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Two square boxes made of old decking, with plants growing in them in a concrete area - one with a sign giving instructions on making mint tea from the mint growing in the planter Two square boxes made of old decking, with plants growing in them in a concrete area - one with a sign giving instructions on making mint tea from the mint growing in the planter

How show and tell with meanwhile planters can help you get started

By Sarah Ward

Growing food in public place is at the heart of Incredible Edible – we think it’s really exciting and transformational.  However, sometimes it can be difficult to explain that excitement – which is why temporary, or meanwhile, planters can be a good way to start your Incredible Edible activities.

Sometimes it’s easy to start your growing activities, especially when there’s a site which is ripe for growing and there’s no chance you’re going to be turfed off by the land owner.  However, if there’s never been any Incredible activities in your area, or nothing similar, it can sometimes be hard to convince people of the positive impact of growing food in the middle of your community space.  It might be that you can’t get permission to start growing or it’s hard to find people to get involved in your new group.  This is when using the children’s approach of show and tell is really useful, avoiding investing lots of time, money effort on something which may not be permanent.   By planting up small, moveable – meanwhile – planters, you create the opportunity to show how great it can look and tell the stories about how people have responded to your mini-growing space.  This can help convince the powers that be to give you permission to take on a more permanent growing space or just to start connecting up with Incredible people in your area.

Incredible Edible Conwy started this way, with a few meanwhile planters which are still being used years later.  Celia Williams, lead at Incredible Edible Conwy takes up the story… “The decking square planters (pictured above) were made from old decking re-purposed into planters.  They are what we call our ‘little moveable feasts’ as we have now relocated them three times due to either initial wrong choice of location or because we have had to move them due to building work going on in the area. They are small enough to be able to use a sack truck to move them however it is still necessary, because of the weight, to remove the plants and half the compost beforehand.  This does enable the compost to be enriched and to plant fresh plants to replace any straggly or spent ones.”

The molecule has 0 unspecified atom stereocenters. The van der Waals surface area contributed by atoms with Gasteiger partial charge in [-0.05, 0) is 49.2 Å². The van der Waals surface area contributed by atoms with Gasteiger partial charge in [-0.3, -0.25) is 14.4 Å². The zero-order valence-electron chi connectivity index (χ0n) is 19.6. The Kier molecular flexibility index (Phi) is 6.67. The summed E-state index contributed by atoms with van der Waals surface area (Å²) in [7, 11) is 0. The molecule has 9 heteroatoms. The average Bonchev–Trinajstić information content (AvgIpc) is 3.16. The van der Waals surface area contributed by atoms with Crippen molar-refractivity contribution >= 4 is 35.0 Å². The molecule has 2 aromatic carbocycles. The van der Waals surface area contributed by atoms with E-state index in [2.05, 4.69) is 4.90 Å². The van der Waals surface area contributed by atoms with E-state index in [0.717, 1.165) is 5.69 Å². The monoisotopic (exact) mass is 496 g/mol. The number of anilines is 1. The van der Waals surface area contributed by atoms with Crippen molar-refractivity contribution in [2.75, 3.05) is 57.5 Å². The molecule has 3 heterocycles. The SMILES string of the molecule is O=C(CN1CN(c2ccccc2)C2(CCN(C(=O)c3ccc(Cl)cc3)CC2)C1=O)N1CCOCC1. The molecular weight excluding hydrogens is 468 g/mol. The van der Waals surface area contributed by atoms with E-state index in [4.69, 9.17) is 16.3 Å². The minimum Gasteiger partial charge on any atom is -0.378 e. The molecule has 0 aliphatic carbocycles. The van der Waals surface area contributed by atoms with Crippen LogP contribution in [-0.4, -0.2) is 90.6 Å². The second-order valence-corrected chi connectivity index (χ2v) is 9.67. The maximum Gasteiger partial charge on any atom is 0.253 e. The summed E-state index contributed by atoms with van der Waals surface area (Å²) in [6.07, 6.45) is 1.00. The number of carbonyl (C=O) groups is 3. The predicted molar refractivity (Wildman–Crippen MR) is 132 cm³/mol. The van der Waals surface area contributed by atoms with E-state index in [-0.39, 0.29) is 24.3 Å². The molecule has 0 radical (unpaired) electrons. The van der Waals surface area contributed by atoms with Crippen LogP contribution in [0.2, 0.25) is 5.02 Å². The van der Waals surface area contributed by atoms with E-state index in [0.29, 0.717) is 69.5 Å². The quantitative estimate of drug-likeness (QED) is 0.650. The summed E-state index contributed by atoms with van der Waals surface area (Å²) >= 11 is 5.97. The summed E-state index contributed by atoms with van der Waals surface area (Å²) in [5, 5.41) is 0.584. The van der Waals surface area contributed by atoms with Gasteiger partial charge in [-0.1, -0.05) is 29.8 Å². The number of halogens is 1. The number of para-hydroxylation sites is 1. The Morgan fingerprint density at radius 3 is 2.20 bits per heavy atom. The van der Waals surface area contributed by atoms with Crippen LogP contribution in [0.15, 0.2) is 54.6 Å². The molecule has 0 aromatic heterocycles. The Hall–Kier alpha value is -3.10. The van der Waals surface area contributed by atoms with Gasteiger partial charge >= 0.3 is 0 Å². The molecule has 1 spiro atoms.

Any container that’s safe for food use could be used for meanwhile gardening but one of the issues to think about is how easy will it be to remove them at the finish? Will you have the physical power or machinery to do so? Recycling, re-purposing or re-using to create beds out of waste materials is the meanwhile gardener’s friend – we’ve got lots of ideas on recycling and upcycling in our Toolshed, so sign up to access this if you haven’t already.  It’s also important to make it clear to your group members that it’s only temporary, so people don’t get disheartened or feel upset when the garden has to go – ideally it doesn’t have to go completely, and can just move to another space!

For established groups looking for new growing sites, meanwhile growing ideas can still be of use, especially if you’ve got land you’ve got temporary permission to grow on, maybe a year or two.  You can grow in skips or ton bags, and we’ve also heard of portable orchards with trees in movable containers – always plan how you’ll move it at the end of your meanwhile growing site.  If you’ve got any great examples of meanwhile or movable growing spaces then contact us – we’ll share any top tips.  And our Growing in your street section of the Toolshed has some great tips on what to consider when choosing a growing site (sign up required).